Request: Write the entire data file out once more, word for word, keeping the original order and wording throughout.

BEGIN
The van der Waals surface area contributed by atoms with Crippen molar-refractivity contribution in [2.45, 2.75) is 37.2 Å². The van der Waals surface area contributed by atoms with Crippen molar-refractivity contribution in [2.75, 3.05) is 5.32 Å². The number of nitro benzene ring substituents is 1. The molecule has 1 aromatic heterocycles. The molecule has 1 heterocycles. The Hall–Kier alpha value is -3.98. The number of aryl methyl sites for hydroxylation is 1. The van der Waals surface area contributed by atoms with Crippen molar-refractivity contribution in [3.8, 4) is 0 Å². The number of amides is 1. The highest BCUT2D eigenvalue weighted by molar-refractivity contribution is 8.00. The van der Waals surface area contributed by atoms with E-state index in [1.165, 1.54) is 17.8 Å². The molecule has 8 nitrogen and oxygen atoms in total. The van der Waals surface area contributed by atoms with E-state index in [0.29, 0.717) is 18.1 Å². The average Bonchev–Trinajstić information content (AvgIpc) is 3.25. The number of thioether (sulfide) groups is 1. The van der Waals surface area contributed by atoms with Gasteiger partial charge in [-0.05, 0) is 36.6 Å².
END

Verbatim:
The van der Waals surface area contributed by atoms with Crippen molar-refractivity contribution in [2.45, 2.75) is 37.2 Å². The van der Waals surface area contributed by atoms with Crippen molar-refractivity contribution in [2.75, 3.05) is 5.32 Å². The number of nitro benzene ring substituents is 1. The molecule has 1 aromatic heterocycles. The molecule has 1 heterocycles. The Hall–Kier alpha value is -3.98. The number of aryl methyl sites for hydroxylation is 1. The van der Waals surface area contributed by atoms with Crippen molar-refractivity contribution in [3.8, 4) is 0 Å². The number of amides is 1. The highest BCUT2D eigenvalue weighted by molar-refractivity contribution is 8.00. The van der Waals surface area contributed by atoms with E-state index in [1.165, 1.54) is 17.8 Å². The molecule has 8 nitrogen and oxygen atoms in total. The van der Waals surface area contributed by atoms with E-state index in [0.29, 0.717) is 18.1 Å². The average Bonchev–Trinajstić information content (AvgIpc) is 3.25. The number of thioether (sulfide) groups is 1. The van der Waals surface area contributed by atoms with Gasteiger partial charge in [-0.05, 0) is 36.6 Å².